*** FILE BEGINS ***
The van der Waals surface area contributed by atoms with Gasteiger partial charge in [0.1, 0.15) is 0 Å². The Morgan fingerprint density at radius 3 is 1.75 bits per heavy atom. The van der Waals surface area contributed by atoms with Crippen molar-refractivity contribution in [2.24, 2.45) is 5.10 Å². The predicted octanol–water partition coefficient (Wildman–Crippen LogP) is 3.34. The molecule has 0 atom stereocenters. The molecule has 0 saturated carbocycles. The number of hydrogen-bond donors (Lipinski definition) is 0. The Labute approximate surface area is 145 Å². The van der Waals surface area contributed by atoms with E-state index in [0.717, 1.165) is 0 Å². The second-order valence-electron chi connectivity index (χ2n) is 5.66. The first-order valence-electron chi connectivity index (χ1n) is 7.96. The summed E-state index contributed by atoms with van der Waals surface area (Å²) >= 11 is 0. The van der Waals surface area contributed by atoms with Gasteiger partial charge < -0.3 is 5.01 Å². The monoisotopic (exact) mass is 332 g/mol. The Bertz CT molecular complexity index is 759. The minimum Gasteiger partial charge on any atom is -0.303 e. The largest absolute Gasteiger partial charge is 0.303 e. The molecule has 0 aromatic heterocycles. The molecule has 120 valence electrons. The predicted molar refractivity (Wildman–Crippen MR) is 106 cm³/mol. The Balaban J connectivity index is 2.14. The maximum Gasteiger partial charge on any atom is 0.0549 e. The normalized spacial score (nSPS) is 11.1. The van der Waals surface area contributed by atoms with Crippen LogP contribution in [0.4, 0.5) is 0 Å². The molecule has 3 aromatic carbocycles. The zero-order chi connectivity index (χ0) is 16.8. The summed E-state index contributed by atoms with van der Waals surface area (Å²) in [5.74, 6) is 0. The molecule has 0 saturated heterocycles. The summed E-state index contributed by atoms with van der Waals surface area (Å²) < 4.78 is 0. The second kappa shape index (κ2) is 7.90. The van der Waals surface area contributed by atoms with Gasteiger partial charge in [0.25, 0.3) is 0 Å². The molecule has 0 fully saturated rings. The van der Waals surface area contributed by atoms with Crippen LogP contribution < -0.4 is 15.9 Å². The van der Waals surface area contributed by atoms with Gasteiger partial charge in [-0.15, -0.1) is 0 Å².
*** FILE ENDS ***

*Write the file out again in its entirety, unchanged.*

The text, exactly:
The van der Waals surface area contributed by atoms with Gasteiger partial charge in [0.1, 0.15) is 0 Å². The Morgan fingerprint density at radius 3 is 1.75 bits per heavy atom. The van der Waals surface area contributed by atoms with Crippen molar-refractivity contribution in [2.24, 2.45) is 5.10 Å². The predicted octanol–water partition coefficient (Wildman–Crippen LogP) is 3.34. The molecule has 0 atom stereocenters. The molecule has 0 saturated carbocycles. The number of hydrogen-bond donors (Lipinski definition) is 0. The Labute approximate surface area is 145 Å². The van der Waals surface area contributed by atoms with E-state index in [0.717, 1.165) is 0 Å². The second-order valence-electron chi connectivity index (χ2n) is 5.66. The first-order valence-electron chi connectivity index (χ1n) is 7.96. The summed E-state index contributed by atoms with van der Waals surface area (Å²) >= 11 is 0. The van der Waals surface area contributed by atoms with Gasteiger partial charge < -0.3 is 5.01 Å². The monoisotopic (exact) mass is 332 g/mol. The Bertz CT molecular complexity index is 759. The minimum Gasteiger partial charge on any atom is -0.303 e. The largest absolute Gasteiger partial charge is 0.303 e. The molecule has 0 aromatic heterocycles. The molecule has 120 valence electrons. The predicted molar refractivity (Wildman–Crippen MR) is 106 cm³/mol. The Balaban J connectivity index is 2.14. The maximum Gasteiger partial charge on any atom is 0.0549 e. The normalized spacial score (nSPS) is 11.1. The van der Waals surface area contributed by atoms with Crippen LogP contribution in [0.4, 0.5) is 0 Å². The molecule has 3 aromatic carbocycles. The zero-order chi connectivity index (χ0) is 16.8. The summed E-state index contributed by atoms with van der Waals surface area (Å²) in [5.74, 6) is 0. The molecule has 0 saturated heterocycles. The summed E-state index contributed by atoms with van der Waals surface area (Å²) < 4.78 is 0. The second kappa shape index (κ2) is 7.90. The van der Waals surface area contributed by atoms with Gasteiger partial charge in [0.25, 0.3) is 0 Å². The molecule has 0 fully saturated rings. The van der Waals surface area contributed by atoms with Crippen LogP contribution < -0.4 is 15.9 Å². The van der Waals surface area contributed by atoms with Gasteiger partial charge in [-0.15, -0.1) is 0 Å².